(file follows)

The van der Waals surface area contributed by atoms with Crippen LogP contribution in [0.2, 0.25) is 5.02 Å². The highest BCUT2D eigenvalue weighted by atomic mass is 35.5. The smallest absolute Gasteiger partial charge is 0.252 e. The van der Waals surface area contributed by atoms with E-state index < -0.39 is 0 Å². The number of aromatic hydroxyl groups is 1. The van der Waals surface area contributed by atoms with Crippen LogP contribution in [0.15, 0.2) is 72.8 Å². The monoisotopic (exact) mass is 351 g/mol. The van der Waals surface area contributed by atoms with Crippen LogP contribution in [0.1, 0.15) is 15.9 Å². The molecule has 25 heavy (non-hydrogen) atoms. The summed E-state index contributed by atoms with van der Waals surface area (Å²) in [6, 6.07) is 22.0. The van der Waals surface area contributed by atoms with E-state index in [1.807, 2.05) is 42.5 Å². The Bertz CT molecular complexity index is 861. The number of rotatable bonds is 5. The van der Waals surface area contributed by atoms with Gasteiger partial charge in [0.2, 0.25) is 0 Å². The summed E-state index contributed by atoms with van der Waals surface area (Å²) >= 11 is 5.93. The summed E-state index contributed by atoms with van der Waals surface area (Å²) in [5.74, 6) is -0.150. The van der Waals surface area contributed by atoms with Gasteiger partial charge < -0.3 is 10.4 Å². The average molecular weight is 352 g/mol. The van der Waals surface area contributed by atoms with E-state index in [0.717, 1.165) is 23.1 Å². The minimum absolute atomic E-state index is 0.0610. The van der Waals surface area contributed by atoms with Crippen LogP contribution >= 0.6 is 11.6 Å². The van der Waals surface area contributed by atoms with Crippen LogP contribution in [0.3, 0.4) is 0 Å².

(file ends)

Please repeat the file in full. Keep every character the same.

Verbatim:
The van der Waals surface area contributed by atoms with Crippen LogP contribution in [0.2, 0.25) is 5.02 Å². The highest BCUT2D eigenvalue weighted by atomic mass is 35.5. The smallest absolute Gasteiger partial charge is 0.252 e. The van der Waals surface area contributed by atoms with E-state index < -0.39 is 0 Å². The number of aromatic hydroxyl groups is 1. The van der Waals surface area contributed by atoms with Crippen LogP contribution in [0.15, 0.2) is 72.8 Å². The monoisotopic (exact) mass is 351 g/mol. The van der Waals surface area contributed by atoms with Crippen LogP contribution in [0.1, 0.15) is 15.9 Å². The molecule has 25 heavy (non-hydrogen) atoms. The summed E-state index contributed by atoms with van der Waals surface area (Å²) in [6, 6.07) is 22.0. The van der Waals surface area contributed by atoms with E-state index in [1.807, 2.05) is 42.5 Å². The Bertz CT molecular complexity index is 861. The number of rotatable bonds is 5. The van der Waals surface area contributed by atoms with Gasteiger partial charge in [0.2, 0.25) is 0 Å². The summed E-state index contributed by atoms with van der Waals surface area (Å²) >= 11 is 5.93. The summed E-state index contributed by atoms with van der Waals surface area (Å²) in [5.74, 6) is -0.150. The van der Waals surface area contributed by atoms with Gasteiger partial charge < -0.3 is 10.4 Å². The average molecular weight is 352 g/mol. The van der Waals surface area contributed by atoms with E-state index in [0.717, 1.165) is 23.1 Å². The minimum absolute atomic E-state index is 0.0610. The van der Waals surface area contributed by atoms with Crippen LogP contribution >= 0.6 is 11.6 Å². The van der Waals surface area contributed by atoms with Crippen LogP contribution in [0.3, 0.4) is 0 Å².